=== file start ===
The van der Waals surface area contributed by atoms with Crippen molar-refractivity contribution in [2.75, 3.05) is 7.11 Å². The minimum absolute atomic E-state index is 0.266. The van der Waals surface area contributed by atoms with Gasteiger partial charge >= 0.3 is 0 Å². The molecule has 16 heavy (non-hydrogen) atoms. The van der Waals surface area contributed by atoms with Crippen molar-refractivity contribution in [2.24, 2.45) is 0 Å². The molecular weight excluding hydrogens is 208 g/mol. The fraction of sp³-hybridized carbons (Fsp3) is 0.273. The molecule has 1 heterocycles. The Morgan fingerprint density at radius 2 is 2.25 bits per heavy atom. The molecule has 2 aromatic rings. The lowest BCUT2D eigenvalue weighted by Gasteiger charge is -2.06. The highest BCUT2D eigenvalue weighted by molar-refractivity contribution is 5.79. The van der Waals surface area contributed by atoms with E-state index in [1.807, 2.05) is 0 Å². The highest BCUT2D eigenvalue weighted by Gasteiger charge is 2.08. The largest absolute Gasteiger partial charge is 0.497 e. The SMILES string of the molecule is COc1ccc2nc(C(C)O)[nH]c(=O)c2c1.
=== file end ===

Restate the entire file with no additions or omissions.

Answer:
The van der Waals surface area contributed by atoms with Crippen molar-refractivity contribution in [2.75, 3.05) is 7.11 Å². The minimum absolute atomic E-state index is 0.266. The van der Waals surface area contributed by atoms with Gasteiger partial charge >= 0.3 is 0 Å². The molecule has 16 heavy (non-hydrogen) atoms. The van der Waals surface area contributed by atoms with Crippen molar-refractivity contribution in [2.24, 2.45) is 0 Å². The molecular weight excluding hydrogens is 208 g/mol. The fraction of sp³-hybridized carbons (Fsp3) is 0.273. The molecule has 1 heterocycles. The Morgan fingerprint density at radius 2 is 2.25 bits per heavy atom. The molecule has 2 aromatic rings. The lowest BCUT2D eigenvalue weighted by Gasteiger charge is -2.06. The highest BCUT2D eigenvalue weighted by molar-refractivity contribution is 5.79. The van der Waals surface area contributed by atoms with E-state index in [1.807, 2.05) is 0 Å². The highest BCUT2D eigenvalue weighted by Gasteiger charge is 2.08. The largest absolute Gasteiger partial charge is 0.497 e. The SMILES string of the molecule is COc1ccc2nc(C(C)O)[nH]c(=O)c2c1.